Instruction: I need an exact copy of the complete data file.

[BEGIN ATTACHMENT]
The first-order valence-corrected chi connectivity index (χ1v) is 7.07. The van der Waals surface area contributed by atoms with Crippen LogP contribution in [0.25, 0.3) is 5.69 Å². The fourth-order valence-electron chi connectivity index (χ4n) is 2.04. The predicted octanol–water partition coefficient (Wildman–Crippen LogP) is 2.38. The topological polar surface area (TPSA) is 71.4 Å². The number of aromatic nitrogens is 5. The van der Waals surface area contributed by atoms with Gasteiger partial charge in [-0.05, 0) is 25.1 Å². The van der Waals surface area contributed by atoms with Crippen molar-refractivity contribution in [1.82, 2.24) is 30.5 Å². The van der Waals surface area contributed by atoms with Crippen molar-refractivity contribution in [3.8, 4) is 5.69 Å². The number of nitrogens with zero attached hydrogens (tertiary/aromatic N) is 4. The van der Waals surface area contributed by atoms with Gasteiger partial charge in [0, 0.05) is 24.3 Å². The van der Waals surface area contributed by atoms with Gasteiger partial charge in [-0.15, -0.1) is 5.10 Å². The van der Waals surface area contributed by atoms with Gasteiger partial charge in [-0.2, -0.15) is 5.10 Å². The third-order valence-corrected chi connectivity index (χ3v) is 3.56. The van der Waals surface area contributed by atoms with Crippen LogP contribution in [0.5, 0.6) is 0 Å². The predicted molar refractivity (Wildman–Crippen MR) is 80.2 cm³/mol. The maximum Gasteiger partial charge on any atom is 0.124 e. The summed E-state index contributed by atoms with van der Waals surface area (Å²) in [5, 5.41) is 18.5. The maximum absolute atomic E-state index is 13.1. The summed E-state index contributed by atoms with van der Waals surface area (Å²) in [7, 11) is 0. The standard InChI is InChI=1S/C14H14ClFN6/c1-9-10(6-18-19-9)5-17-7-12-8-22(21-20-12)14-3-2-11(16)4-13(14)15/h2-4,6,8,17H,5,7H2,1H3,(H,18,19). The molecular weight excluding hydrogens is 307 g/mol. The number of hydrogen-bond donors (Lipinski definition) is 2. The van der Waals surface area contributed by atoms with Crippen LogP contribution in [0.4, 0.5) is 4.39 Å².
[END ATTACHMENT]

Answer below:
The first-order valence-corrected chi connectivity index (χ1v) is 7.07. The van der Waals surface area contributed by atoms with Crippen LogP contribution in [0.25, 0.3) is 5.69 Å². The fourth-order valence-electron chi connectivity index (χ4n) is 2.04. The predicted octanol–water partition coefficient (Wildman–Crippen LogP) is 2.38. The topological polar surface area (TPSA) is 71.4 Å². The number of aromatic nitrogens is 5. The van der Waals surface area contributed by atoms with Gasteiger partial charge in [-0.05, 0) is 25.1 Å². The van der Waals surface area contributed by atoms with Crippen molar-refractivity contribution in [1.82, 2.24) is 30.5 Å². The van der Waals surface area contributed by atoms with Crippen molar-refractivity contribution in [3.8, 4) is 5.69 Å². The number of nitrogens with zero attached hydrogens (tertiary/aromatic N) is 4. The van der Waals surface area contributed by atoms with Gasteiger partial charge in [0, 0.05) is 24.3 Å². The van der Waals surface area contributed by atoms with Gasteiger partial charge in [-0.15, -0.1) is 5.10 Å². The van der Waals surface area contributed by atoms with Gasteiger partial charge in [-0.2, -0.15) is 5.10 Å². The third-order valence-corrected chi connectivity index (χ3v) is 3.56. The van der Waals surface area contributed by atoms with Crippen LogP contribution in [0.5, 0.6) is 0 Å². The predicted molar refractivity (Wildman–Crippen MR) is 80.2 cm³/mol. The maximum Gasteiger partial charge on any atom is 0.124 e. The summed E-state index contributed by atoms with van der Waals surface area (Å²) in [5, 5.41) is 18.5. The maximum absolute atomic E-state index is 13.1. The summed E-state index contributed by atoms with van der Waals surface area (Å²) in [7, 11) is 0. The standard InChI is InChI=1S/C14H14ClFN6/c1-9-10(6-18-19-9)5-17-7-12-8-22(21-20-12)14-3-2-11(16)4-13(14)15/h2-4,6,8,17H,5,7H2,1H3,(H,18,19). The molecular weight excluding hydrogens is 307 g/mol. The number of hydrogen-bond donors (Lipinski definition) is 2. The van der Waals surface area contributed by atoms with Crippen LogP contribution in [0.4, 0.5) is 4.39 Å².